Born in Ukraine, I have not lived the traditional Armenian life. I was never fully exposed to the Armenian history, heritage, culture, or proper language. Although at home my parents would speak Armenian, cook Armenian food, and do all they can to teach me how to speak Armenian, growing up in southern Ukraine where majority of the population spoke in Russian, naturally the first language that I learned was Russian. At the age of four my family and I moved to Tbilisi, Georgia where my parents and grandparents lived ever since my great-grandparents escaped from the 1915 Armenian Genocide and resided in Georgia. Although I was surrounded by many Armenians, during those years Armenians faced severe racial discrimination and were pressured not to speak in Armenian. Being a child and adapting to the environment quiet easily, I quickly began to learn the Georgian language. It wasn’t until my parents and I migrated to the United States of America, was I exposed to the large number of Armenian people, Armenian culture, and multiple dialects of the Armenian language.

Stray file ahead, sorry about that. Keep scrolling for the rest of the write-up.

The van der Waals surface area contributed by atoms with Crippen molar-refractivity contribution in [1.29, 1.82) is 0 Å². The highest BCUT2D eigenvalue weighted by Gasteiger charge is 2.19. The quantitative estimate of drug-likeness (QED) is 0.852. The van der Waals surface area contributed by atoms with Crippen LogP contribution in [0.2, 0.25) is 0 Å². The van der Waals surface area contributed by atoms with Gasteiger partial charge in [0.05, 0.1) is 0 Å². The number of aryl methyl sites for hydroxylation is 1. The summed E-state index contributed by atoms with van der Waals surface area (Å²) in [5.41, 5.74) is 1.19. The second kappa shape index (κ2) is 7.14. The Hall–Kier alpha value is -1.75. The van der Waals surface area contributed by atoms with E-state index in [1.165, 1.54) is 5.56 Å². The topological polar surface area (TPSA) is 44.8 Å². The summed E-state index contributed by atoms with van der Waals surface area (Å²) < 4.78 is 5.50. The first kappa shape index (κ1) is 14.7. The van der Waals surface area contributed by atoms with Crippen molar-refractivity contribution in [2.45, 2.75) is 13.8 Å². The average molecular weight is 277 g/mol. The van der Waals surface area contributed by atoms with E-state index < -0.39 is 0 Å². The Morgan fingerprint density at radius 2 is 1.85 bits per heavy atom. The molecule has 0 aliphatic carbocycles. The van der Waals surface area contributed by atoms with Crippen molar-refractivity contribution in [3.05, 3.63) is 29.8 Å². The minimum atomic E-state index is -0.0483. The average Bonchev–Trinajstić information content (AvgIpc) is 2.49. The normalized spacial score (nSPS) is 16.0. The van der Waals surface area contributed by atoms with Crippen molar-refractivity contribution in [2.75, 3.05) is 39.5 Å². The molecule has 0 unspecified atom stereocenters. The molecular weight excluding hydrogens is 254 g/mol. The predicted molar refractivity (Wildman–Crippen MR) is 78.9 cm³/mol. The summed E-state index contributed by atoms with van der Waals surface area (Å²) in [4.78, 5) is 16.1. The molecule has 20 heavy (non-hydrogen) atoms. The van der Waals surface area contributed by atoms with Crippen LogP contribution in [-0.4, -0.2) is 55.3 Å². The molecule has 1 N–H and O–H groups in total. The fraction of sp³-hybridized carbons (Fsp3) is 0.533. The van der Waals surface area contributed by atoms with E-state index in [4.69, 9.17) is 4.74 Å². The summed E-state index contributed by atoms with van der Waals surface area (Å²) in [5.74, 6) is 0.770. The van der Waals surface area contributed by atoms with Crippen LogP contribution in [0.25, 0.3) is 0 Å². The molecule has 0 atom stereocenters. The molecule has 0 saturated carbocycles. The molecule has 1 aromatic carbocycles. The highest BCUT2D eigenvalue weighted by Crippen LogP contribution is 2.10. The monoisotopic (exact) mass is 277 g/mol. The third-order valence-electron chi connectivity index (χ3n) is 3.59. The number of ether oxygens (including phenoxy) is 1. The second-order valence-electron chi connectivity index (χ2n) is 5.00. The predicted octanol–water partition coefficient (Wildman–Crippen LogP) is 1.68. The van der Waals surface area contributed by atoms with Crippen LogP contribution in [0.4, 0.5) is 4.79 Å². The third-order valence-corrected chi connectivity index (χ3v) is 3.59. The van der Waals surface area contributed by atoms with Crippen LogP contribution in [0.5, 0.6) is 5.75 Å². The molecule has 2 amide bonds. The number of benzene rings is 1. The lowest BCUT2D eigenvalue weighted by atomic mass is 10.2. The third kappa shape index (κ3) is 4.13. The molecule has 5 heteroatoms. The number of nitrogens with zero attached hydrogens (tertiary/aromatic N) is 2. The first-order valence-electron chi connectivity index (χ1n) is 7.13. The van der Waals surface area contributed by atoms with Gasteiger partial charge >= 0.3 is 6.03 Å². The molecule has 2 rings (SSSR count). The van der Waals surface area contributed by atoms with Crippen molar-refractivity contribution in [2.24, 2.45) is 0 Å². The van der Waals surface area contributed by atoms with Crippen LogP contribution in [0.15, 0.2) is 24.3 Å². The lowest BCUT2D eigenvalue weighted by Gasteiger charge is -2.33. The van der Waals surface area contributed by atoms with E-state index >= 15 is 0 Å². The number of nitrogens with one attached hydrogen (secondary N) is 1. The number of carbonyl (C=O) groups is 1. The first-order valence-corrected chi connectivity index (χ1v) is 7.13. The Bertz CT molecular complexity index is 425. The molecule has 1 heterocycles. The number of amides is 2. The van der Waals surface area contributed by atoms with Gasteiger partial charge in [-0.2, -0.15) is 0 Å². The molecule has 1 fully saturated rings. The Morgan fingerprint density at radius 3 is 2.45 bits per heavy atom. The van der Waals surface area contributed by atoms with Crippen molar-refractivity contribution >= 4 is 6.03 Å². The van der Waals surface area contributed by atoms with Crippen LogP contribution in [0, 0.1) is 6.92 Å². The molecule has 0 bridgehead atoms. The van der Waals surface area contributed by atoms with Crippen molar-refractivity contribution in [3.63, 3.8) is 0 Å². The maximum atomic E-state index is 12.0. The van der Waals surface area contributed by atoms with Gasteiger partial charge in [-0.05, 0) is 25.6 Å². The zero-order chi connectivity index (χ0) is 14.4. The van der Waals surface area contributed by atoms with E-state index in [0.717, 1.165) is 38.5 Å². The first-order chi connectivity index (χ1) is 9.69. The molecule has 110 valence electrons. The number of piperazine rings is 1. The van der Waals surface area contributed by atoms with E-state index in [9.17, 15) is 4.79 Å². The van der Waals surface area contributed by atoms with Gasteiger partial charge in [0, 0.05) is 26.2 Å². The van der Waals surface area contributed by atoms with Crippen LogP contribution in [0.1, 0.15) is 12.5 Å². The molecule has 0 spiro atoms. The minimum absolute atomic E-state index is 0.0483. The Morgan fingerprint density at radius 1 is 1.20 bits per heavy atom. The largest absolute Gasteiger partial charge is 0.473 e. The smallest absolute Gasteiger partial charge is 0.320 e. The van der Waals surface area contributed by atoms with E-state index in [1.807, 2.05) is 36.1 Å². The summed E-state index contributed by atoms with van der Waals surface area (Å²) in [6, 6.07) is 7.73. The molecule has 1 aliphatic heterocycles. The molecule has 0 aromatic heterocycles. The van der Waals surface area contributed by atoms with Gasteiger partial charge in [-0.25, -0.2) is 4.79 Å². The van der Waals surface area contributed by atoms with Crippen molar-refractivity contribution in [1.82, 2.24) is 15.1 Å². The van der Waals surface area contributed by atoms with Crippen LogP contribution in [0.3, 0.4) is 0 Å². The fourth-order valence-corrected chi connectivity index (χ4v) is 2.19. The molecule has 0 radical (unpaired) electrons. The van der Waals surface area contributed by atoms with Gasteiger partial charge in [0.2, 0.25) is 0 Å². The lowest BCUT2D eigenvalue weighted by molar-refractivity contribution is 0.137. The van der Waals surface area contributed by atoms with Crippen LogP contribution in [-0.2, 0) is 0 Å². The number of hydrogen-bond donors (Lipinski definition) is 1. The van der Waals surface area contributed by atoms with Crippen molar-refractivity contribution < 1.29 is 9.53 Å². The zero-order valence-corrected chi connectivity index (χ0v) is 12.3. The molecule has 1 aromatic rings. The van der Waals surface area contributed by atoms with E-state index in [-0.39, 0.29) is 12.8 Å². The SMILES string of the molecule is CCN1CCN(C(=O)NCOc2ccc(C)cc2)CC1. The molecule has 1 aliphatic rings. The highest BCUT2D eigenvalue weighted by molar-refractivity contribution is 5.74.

Growing up I did not have the privilege of attending a private Armenian school and so I learned to speak Armenian by listening to others. In elementary and middle school, the Armenian culture was not emphasized instead we were taught about the “Great American Melting Pot”. I was content by that idea until my interests in discovering my roots and who I really am surfaced in high school. It all began after I joined the Bravo High School Armenian Student Association (ASA). It provided me with the spark of interest which inspired me to do more research, whether it was reading about Armenian history, following Armenian-American politics, or engaging in conversation with elderly Armenian people in Hollywood to learn about life in Armenia. Since then I have been an active member in the ASA at my school, having been voted twice as club coordinator and club president my senior year. As a member I did my best to educate myself and the club members about the multiple historical events and great historical figures in the Armenian and Armenian-American world. As I continue to learn about my culture and heritage I seek for more opportunities to engage myself in Armenian based groups and organizations.